Maria Lumbierres

I’m a Ph.D. fellow at the Global Mammal Assessment, Sapienza Università di Roma. I’m working in Key Biodiversity Areas.
My research interests include strategic conservation planning, spatial analysis, time series analysis and remote sensing.

PhD project: Where will further Key Biodiversity Areas be identified? A modelling approach to focus efforts

Key Biodiversity Areas (KBA) are 'sites contributing significantly to the global persistence of biodiversity’, in terrestrial, freshwater and marine ecosystems (IUCN 2016). The Global Standard for the Identification of Key Biodiversity Areas (IUCN 2016) sets out globally agreed criteria for the identification of KBAs worldwide. Sites qualify as global KBAs if they meet one or more of 11 criteria, clustered into five categories: threatened biodiversity; geographically restricted biodiversity; ecological integrity; biological processes; and, irreplaceability. Although not all KBA criteria may be relevant to all elements of biodiversity, the thresholds associated with each of the criteria may be applied across all taxonomic groups (other than micro-organisms) and ecosystems (IUCN 2016). Most of the c. 15,500 currently recognised Key Biodiversity Areas (KBAs) have been identified using data on birds, the taxon for which data are more readily available (BirdLife International 2018). The KBA programme, launched in 2016 by the KBA Partnership KBA Partnership (including BirdLife International and IUCN) is stimulating effort to identify KBAs for a range of additional vertebrate, invertebrate and plant taxa, many of which are very poorly known in terms of their distribution and abundance. The distribution of existing KBAs is likely to be structured by variables such as altitude, habitat, climate, or levels of human disturbance. Understanding this structure can therefore guide efforts for identifying future new KBAs in poorly known regions and for poorly studied taxa. This project will use species data for KBAs in at least 10 Biodiversity Hotspots worldwide, including data for birds, other vertebrates and selected plant and invertebrate groups, to i) understand the physical, environmental and human variables affecting KBA distribution; ii) explore the utility of Extent of Suitable Habitat maps for identifying KBAs under the different KBA, particularly criterion E, and iii) use the results of the previous two modules to develop predictions of where as-yet-undescribed KBAs may exist in order to focus future KBA identification efforts.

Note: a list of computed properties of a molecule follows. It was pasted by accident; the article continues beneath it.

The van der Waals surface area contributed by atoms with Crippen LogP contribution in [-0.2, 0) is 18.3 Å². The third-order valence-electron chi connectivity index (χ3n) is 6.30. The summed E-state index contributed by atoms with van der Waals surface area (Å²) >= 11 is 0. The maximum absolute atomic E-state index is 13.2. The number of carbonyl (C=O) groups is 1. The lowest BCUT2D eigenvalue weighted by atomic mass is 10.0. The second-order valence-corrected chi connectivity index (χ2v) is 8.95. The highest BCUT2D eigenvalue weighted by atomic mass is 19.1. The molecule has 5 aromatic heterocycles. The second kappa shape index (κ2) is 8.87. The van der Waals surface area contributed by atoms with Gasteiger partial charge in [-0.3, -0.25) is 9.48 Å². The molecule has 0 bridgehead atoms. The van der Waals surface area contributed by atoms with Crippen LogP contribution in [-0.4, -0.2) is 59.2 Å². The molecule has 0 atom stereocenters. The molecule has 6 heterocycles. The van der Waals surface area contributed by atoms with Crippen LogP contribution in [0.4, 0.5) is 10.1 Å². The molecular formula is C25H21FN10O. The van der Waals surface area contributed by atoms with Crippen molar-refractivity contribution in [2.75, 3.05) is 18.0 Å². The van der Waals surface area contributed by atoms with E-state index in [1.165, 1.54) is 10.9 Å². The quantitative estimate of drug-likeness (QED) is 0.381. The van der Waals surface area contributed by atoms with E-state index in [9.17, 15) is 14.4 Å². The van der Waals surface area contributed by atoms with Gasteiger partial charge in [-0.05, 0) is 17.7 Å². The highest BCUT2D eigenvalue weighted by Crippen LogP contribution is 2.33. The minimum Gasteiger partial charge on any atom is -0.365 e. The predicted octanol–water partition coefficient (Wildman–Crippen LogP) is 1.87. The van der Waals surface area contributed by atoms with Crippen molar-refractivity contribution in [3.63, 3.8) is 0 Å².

Related references

  • BirdLife International (2018) The World Database of Key Biodiversity Areas. Developed by the Key Biodiversity Areas Partnership: BirdLife International, IUCN, Amphibian Survival Alliance, Conservation International, Critical Ecosystem Partnership Fund, Global Environment Facility, Global Wildlife Conservation, NatureServe, Rainforest Trust, Royal Society for the Protection of Birds, World Wildlife Fund and Wildlife Conservation Society. Available at
  • Butchart, SHM, et al. Global biodiversity: indicators of recent declines. Science 328.5982 (2010): 1164-1168.
  • IUCN. (2012). IUCN Red List Categories and Criteria: Version 3.1. Second edition. Gland, Switzerland and Cambridge, UK: IUCN. iv + 32pp.
  • IUCN. (2016). A global standard for the identification of Key Biodiversity Areas.  Gland, Switzerland.
  • Rondinini, C, et al. (2011). Global habitat suitability models of terrestrial mammals. Philosophical Transactions of the Royal Society of London B: Biological Sciences 366.1578: 2633-2641.

Academic Host

Sapienza Università di Roma
Rome, Italy
Carlo Rondinini


BirdLife International
Cambridge, UK
Paul F. Donald
Stu Butchart